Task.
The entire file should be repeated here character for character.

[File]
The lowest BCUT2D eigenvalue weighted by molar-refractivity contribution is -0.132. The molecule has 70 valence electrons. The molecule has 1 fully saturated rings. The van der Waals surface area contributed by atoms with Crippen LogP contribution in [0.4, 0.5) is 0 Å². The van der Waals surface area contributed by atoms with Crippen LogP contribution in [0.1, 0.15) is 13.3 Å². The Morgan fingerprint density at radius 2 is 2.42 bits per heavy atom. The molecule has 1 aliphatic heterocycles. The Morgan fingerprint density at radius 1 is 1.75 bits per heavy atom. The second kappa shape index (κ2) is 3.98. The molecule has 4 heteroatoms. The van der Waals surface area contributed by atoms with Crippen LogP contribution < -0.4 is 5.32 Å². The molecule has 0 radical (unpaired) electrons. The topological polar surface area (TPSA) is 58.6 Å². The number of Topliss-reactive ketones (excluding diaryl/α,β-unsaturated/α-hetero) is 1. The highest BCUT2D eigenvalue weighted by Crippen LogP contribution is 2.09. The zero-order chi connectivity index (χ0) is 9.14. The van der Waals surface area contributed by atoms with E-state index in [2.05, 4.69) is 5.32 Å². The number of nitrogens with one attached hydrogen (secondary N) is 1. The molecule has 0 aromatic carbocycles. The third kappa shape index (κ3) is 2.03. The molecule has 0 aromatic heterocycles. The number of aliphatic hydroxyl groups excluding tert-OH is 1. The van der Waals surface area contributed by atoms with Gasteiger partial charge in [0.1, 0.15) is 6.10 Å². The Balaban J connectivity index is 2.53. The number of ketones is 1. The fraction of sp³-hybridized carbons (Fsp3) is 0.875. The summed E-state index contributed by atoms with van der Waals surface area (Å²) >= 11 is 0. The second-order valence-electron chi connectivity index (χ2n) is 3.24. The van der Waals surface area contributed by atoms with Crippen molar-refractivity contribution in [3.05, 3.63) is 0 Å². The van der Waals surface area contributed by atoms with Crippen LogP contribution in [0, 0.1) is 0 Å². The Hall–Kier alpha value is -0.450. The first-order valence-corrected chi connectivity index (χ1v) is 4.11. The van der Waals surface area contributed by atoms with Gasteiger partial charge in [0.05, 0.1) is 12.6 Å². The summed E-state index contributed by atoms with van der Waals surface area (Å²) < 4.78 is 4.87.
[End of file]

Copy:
The lowest BCUT2D eigenvalue weighted by molar-refractivity contribution is -0.132. The molecule has 70 valence electrons. The molecule has 1 fully saturated rings. The van der Waals surface area contributed by atoms with Crippen LogP contribution in [0.4, 0.5) is 0 Å². The van der Waals surface area contributed by atoms with Crippen LogP contribution in [0.1, 0.15) is 13.3 Å². The Morgan fingerprint density at radius 2 is 2.42 bits per heavy atom. The molecule has 1 aliphatic heterocycles. The Morgan fingerprint density at radius 1 is 1.75 bits per heavy atom. The second kappa shape index (κ2) is 3.98. The molecule has 4 heteroatoms. The van der Waals surface area contributed by atoms with Crippen LogP contribution < -0.4 is 5.32 Å². The molecule has 0 radical (unpaired) electrons. The topological polar surface area (TPSA) is 58.6 Å². The number of Topliss-reactive ketones (excluding diaryl/α,β-unsaturated/α-hetero) is 1. The highest BCUT2D eigenvalue weighted by Crippen LogP contribution is 2.09. The zero-order chi connectivity index (χ0) is 9.14. The van der Waals surface area contributed by atoms with E-state index in [2.05, 4.69) is 5.32 Å². The number of nitrogens with one attached hydrogen (secondary N) is 1. The molecule has 0 aromatic carbocycles. The third kappa shape index (κ3) is 2.03. The molecule has 0 aromatic heterocycles. The number of aliphatic hydroxyl groups excluding tert-OH is 1. The van der Waals surface area contributed by atoms with Gasteiger partial charge in [0.1, 0.15) is 6.10 Å². The Balaban J connectivity index is 2.53. The number of ketones is 1. The fraction of sp³-hybridized carbons (Fsp3) is 0.875. The summed E-state index contributed by atoms with van der Waals surface area (Å²) >= 11 is 0. The second-order valence-electron chi connectivity index (χ2n) is 3.24. The van der Waals surface area contributed by atoms with Crippen molar-refractivity contribution in [3.05, 3.63) is 0 Å². The van der Waals surface area contributed by atoms with Crippen LogP contribution in [0, 0.1) is 0 Å². The Hall–Kier alpha value is -0.450. The first-order valence-corrected chi connectivity index (χ1v) is 4.11. The van der Waals surface area contributed by atoms with Gasteiger partial charge in [0.05, 0.1) is 12.6 Å². The summed E-state index contributed by atoms with van der Waals surface area (Å²) < 4.78 is 4.87.